### All High School Chemistry Resources

## Example Questions

### Example Question #5 : Using Boyle's Law

A sample of oxygen gas has a volume of when its pressure is . What will the volume of the gas be at a pressure of if the temperature remains constant?

**Possible Answers:**

**Correct answer:**

To solve this question we will need to use Boyle's law:

We are given the initial pressure and volume, along with the final pressure. Using these values, we can calculate the final volume.

### Example Question #6 : Using Boyle's Law

A gas is initially in a 5L piston with a pressure of 1atm.

If pressure changes to 3.5atm by moving the piston down, what is new volume?

**Possible Answers:**

**Correct answer:**

Use Boyle's Law:

Plug in known values and solve for final volume.

### Example Question #1 : Using Boyle's Law

A balloon of volume at is placed in a pressure chamber where the pressure becomes , determine the new volume.

**Possible Answers:**

**Correct answer:**

Use Boyle's law and plug in appropriate parameters:

### Example Question #1 : Using Boyle's Law

A gas in a container is at is compressed to a volume of . What is the new pressure of the container?

**Possible Answers:**

**Correct answer:**

Boyle's Law is:

The initial volume () and pressure () of the gas is given. The volume changes to a new volume (). Our goal is to find the new pressure (). Solving for the new pressure gives:

Notice the answer has 3 significant figures.

### Example Question #1 : Using Gay Lussac's Law

What happens to the pressure of a closed gaseous system when the temperature increases two-fold?

**Possible Answers:**

The pressure is quadrupled

The pressure is quartered

The pressure stays the name

The pressure is halved

The pressure is doubled

**Correct answer:**

The pressure is doubled

To solve this question, we will need to use Gay-Lussac's Law:

This law shows a direct relationship between temperature and pressure: as temperature increases, pressure will increase proportionally. Mathematically, we can solve for the change in pressure by inputting the change in temperature. The second temperature is equal to twice the first temperature. For the fractions to remain equal, the second pressure must also be twice the first pressure.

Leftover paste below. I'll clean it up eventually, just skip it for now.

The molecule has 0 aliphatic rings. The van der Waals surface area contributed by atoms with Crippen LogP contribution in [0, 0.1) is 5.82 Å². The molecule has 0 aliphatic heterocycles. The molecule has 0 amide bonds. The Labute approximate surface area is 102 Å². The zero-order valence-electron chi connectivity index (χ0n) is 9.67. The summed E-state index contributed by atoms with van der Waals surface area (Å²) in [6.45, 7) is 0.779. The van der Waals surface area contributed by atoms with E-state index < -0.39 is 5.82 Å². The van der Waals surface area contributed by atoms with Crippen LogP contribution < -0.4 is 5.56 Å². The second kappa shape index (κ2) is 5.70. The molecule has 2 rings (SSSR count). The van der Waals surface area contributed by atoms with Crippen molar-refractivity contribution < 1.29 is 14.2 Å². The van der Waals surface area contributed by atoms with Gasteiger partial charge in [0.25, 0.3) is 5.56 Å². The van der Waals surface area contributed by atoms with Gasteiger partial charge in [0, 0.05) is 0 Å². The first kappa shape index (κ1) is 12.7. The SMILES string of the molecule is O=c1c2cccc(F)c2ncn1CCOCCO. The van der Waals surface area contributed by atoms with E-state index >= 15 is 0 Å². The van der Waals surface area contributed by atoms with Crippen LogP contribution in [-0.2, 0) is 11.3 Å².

### Example Question #1 : Using Gay Lussac's Law

An ideal gas is contained in a container at a pressure of . The container is at a temperature of .

What will be the final pressure if the temperature is increased to ?

**Possible Answers:**

**Correct answer:**

Since the only variable that has changed is temperature, we can use Gay-Lussac's law in order to compare pressure to temperature. Because temperature and pressure are on opposite sides of the ideal gas law, they are directly proportional to one another. In other words, as one increases, the other increases as well.

Gay-Lussac's law is written as follows:

To use this equation, we must convert the temperature to Kelvin.

Now, use these temperatures and the initial pressure to solve for the final pressure.

### Example Question #3 : Using Gay Lussac's Law

What law is represented by the following formula?

**Possible Answers:**

Combined gas law

Boyle's law

Ideal gas law

Gay-Lussac's law

Charles's law

**Correct answer:**

Gay-Lussac's law

Gay-Lussac's law defines the direct relationship between temperature and pressure. When the parameters of a system change, Gay-Lussac's law helps us anticipate the effect the changes have on pressure and temperature.

Boyle's law relates pressure and volume:

Charles's law relates temperature and volume:

The combined gas law takes Boyle's, Charles's, and Gay-Lussac's law and combines it into one law:

The ideal gas law relates temperature, pressure, volume, and moles in coordination with the ideal gas constant:

### Example Question #1 : Using Gay Lussac's Law

The graph depicted here represents which of the gas laws?

**Possible Answers:**

Boyle's law

Newton's second law

Charles's law

Gay-Lussac's law

**Correct answer:**

Gay-Lussac's law

The graph shows that gas pressure varies directly with Kelvin temperature at a constant volume, as determined by Gay-Lussac. Gay-Lussac's law can be represented mathematically for a given mass of gas at a constant volume as follows:

Boyle's law shows the relationship between pressure and volume. Charles's law shows the relationship between volume and temperature. Newton's second law is not related to gases and shows the relationship between force, mass, and acceleration.

### Example Question #1 : Using Gay Lussac's Law

A family leaves for summer vacation by driving on the highway. The car’s tires start the trip with a pressure of at a temperature of and a volume of . What is the pressure of the tires after driving, when the temperature within the tire increases to ?

**Possible Answers:**

**Correct answer:**

We can assume that the volume of the tires remains constant. This allows us to apply Gay-Lussac's law, which related pressure and temperature:

We know both the initial and final temperatures, but we must convert to Kelvin in order to use SI units.

Using these temperatures and the initial pressure, we can solve for the final pressure.

### Example Question #6 : Using Gay Lussac's Law

If the temperature of a gas increases, what happens to the pressure?

**Possible Answers:**

Pressure will increase

Pressure will decrease

We must know the volume of the gas to determine the relationship

We must know the molecular formula of the gas to determine the relationship

Pressure will remain unchanged

**Correct answer:**

Pressure will increase

According to Gay-Lussac's law, the attributes of pressure and temperature vary by direct proportionality. As temperature increases, pressure increases as well.